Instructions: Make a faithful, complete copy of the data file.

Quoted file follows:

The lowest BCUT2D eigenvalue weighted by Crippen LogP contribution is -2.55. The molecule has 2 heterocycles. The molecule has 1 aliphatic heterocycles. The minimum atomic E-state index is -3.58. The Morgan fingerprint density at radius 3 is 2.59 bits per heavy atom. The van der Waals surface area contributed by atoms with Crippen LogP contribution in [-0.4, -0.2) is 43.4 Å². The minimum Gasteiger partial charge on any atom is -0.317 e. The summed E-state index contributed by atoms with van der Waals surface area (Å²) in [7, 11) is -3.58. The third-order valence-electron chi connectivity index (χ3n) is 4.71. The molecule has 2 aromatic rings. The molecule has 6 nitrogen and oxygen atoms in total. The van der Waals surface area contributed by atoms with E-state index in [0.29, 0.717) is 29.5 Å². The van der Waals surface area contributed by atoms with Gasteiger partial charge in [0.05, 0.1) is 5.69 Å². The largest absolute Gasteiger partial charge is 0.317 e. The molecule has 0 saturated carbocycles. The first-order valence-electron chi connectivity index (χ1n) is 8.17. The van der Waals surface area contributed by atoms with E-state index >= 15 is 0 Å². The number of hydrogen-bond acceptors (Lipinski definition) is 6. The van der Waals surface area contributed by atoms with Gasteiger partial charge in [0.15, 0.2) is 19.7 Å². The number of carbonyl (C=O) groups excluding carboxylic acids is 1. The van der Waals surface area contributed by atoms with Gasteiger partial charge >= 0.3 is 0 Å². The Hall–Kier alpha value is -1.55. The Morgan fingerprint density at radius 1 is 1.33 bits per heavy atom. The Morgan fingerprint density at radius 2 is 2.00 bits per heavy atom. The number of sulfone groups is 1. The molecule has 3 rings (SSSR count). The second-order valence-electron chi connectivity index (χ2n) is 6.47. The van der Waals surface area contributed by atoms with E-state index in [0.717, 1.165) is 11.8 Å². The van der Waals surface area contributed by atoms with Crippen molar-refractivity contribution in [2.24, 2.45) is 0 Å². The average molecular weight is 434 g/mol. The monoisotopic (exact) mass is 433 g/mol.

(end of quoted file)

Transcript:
The lowest BCUT2D eigenvalue weighted by Crippen LogP contribution is -2.55. The molecule has 2 heterocycles. The molecule has 1 aliphatic heterocycles. The minimum atomic E-state index is -3.58. The Morgan fingerprint density at radius 3 is 2.59 bits per heavy atom. The van der Waals surface area contributed by atoms with Crippen LogP contribution in [-0.4, -0.2) is 43.4 Å². The minimum Gasteiger partial charge on any atom is -0.317 e. The summed E-state index contributed by atoms with van der Waals surface area (Å²) in [7, 11) is -3.58. The third-order valence-electron chi connectivity index (χ3n) is 4.71. The molecule has 2 aromatic rings. The molecule has 6 nitrogen and oxygen atoms in total. The van der Waals surface area contributed by atoms with E-state index in [0.29, 0.717) is 29.5 Å². The van der Waals surface area contributed by atoms with Gasteiger partial charge in [0.05, 0.1) is 5.69 Å². The largest absolute Gasteiger partial charge is 0.317 e. The molecule has 0 saturated carbocycles. The first-order valence-electron chi connectivity index (χ1n) is 8.17. The van der Waals surface area contributed by atoms with E-state index >= 15 is 0 Å². The number of hydrogen-bond acceptors (Lipinski definition) is 6. The van der Waals surface area contributed by atoms with Gasteiger partial charge in [0.15, 0.2) is 19.7 Å². The number of carbonyl (C=O) groups excluding carboxylic acids is 1. The van der Waals surface area contributed by atoms with Gasteiger partial charge >= 0.3 is 0 Å². The Hall–Kier alpha value is -1.55. The Morgan fingerprint density at radius 1 is 1.33 bits per heavy atom. The Morgan fingerprint density at radius 2 is 2.00 bits per heavy atom. The number of sulfone groups is 1. The molecule has 3 rings (SSSR count). The second-order valence-electron chi connectivity index (χ2n) is 6.47. The van der Waals surface area contributed by atoms with E-state index in [0.717, 1.165) is 11.8 Å². The van der Waals surface area contributed by atoms with Crippen molar-refractivity contribution in [2.24, 2.45) is 0 Å². The average molecular weight is 434 g/mol. The monoisotopic (exact) mass is 433 g/mol.